Freedom Through Confession and Forgiveness

King David, following the lust of the eye, fell into the grave sins of adultery and homicide. For not dealing with them, he suffered consequences marked on his body, called disease. He was also mentally disturbed through the torment of guilt. He describes his ordeal in Psalm 32 by saying, When I kept silence [before I confessed], my bones wasted away through my groaning all the day long. Got fay and night Your hand was heavy upon me; my moisture was turned into the drought of summer; I acknowledged my sin to You, and my iniquity I did not hide. I said, I will confess my transgressions to the Lord then You forgave me the guilt and iniquity of my sin (vs. 3-5). Two organs felt the consequences of David’s non-confessed sins: the bones and the kidneys- (my moisture was turned into the drought of summer). We have here the confirmation that we bring on ourselves diseases because of non-confessed sins. The weight that they have on us is difficult to deal alone without confession to God and to the one we have offended. We all know the hold that guilt together with fear have on us. Fear, because guilt brings with it the spirit of fear, and fear brings with it remorse. It is fear and remorse that devastate our mental capability, leading us to mental illnesses and ultimately, suicide. If only we had the courage to face the reality before us, we would rid of fear of confessing our sins. We also would experience peace and spiritual and mental freedoms. The Bible says, If we admit that we have sinned and confess our sins, He is faithful and just and will forgive our sins and cleanse us from all unrighteousness (I John 1:9).

Do You Love Me Peter, More Than These?

(John 21)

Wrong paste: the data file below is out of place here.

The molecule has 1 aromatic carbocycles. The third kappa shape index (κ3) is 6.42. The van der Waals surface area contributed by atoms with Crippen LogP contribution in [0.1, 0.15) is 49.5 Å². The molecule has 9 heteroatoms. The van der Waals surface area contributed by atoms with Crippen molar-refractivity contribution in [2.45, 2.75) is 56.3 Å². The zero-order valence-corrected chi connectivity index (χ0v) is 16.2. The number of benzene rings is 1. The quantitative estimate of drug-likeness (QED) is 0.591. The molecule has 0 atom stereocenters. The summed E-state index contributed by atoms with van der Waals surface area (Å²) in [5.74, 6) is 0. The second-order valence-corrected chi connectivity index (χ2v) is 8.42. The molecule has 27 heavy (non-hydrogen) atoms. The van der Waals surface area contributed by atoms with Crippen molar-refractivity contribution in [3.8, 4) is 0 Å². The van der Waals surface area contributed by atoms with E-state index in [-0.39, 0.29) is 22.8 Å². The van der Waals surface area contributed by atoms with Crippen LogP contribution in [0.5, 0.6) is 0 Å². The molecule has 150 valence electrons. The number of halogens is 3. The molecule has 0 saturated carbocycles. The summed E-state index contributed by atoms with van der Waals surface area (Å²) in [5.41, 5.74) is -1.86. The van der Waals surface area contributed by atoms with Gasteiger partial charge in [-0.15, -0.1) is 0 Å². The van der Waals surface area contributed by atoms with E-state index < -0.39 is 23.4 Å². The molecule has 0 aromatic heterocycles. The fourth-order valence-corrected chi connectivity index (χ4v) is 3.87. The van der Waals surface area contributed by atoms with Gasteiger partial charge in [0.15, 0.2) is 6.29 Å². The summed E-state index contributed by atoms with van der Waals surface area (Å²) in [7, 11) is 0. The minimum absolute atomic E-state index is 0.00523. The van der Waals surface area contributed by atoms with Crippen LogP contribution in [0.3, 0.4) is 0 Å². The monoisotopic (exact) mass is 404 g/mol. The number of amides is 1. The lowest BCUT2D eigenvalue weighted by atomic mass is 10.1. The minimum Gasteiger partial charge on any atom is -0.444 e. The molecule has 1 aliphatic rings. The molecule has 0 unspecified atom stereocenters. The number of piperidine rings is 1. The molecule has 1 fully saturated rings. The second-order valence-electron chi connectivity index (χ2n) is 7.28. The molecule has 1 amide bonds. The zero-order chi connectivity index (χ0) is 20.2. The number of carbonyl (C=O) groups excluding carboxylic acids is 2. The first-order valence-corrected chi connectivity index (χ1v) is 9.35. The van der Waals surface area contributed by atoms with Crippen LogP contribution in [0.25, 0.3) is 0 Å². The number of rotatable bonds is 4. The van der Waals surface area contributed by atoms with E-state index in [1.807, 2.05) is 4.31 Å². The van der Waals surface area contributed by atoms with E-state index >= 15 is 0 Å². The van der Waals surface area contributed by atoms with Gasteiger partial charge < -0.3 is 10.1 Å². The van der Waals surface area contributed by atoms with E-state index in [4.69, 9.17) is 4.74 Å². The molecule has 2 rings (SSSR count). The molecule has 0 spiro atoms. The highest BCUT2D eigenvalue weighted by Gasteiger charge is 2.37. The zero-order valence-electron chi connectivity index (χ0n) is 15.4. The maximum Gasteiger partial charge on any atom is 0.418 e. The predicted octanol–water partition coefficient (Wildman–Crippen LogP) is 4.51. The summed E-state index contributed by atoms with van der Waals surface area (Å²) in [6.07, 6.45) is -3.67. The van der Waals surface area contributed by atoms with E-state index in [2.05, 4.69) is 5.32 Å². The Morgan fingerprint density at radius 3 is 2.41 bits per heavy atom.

It was the third time that the Lord had appeared to the disciples after He arose from the dead. They were waiting for Him at the Sea of Galilee, as they were told, although not everyone was there. Only seven out of eleven disciples. We don’t know how long they had waited before Peter decided to go fishing and the rest with him. YAHSHUA came to them in the early hour of the morning, when they were exhausted, for not having caught anything all night. YAHSHUA stood at the beach, without them recognizing Him. His familiar voice called to them saying, Boys, You do not have any meat, do you? They answered Him, No! And He said to them, Cast the net on the right side of the boat and you will find, so they cast the net, and now they were not able to haul it in for such a big catch of fish (vs. 5,6). 153 large fish were caught that morning under the command of YAHSHUA, Whom they did not recognize at first. YAHSHUA had breakfast ready for them when they got to land. He invited them to eat. He took the bread and the fish and gave them to the disciples. After they had eaten, YAHSHUA directed a very important question to Peter. A question that would connect Peter once again with Lord, for saying, “I do not know the man,” he had left the Lord. A question that would challenge his love for YAHSHUA. Three times the same question was asked, measuring up to the three times he denied the Lord. Grieved that YAHSHUA should ask him the third time, Do you love Me? He said to Him, Lord, You know everything; You know that I love You (vs.17).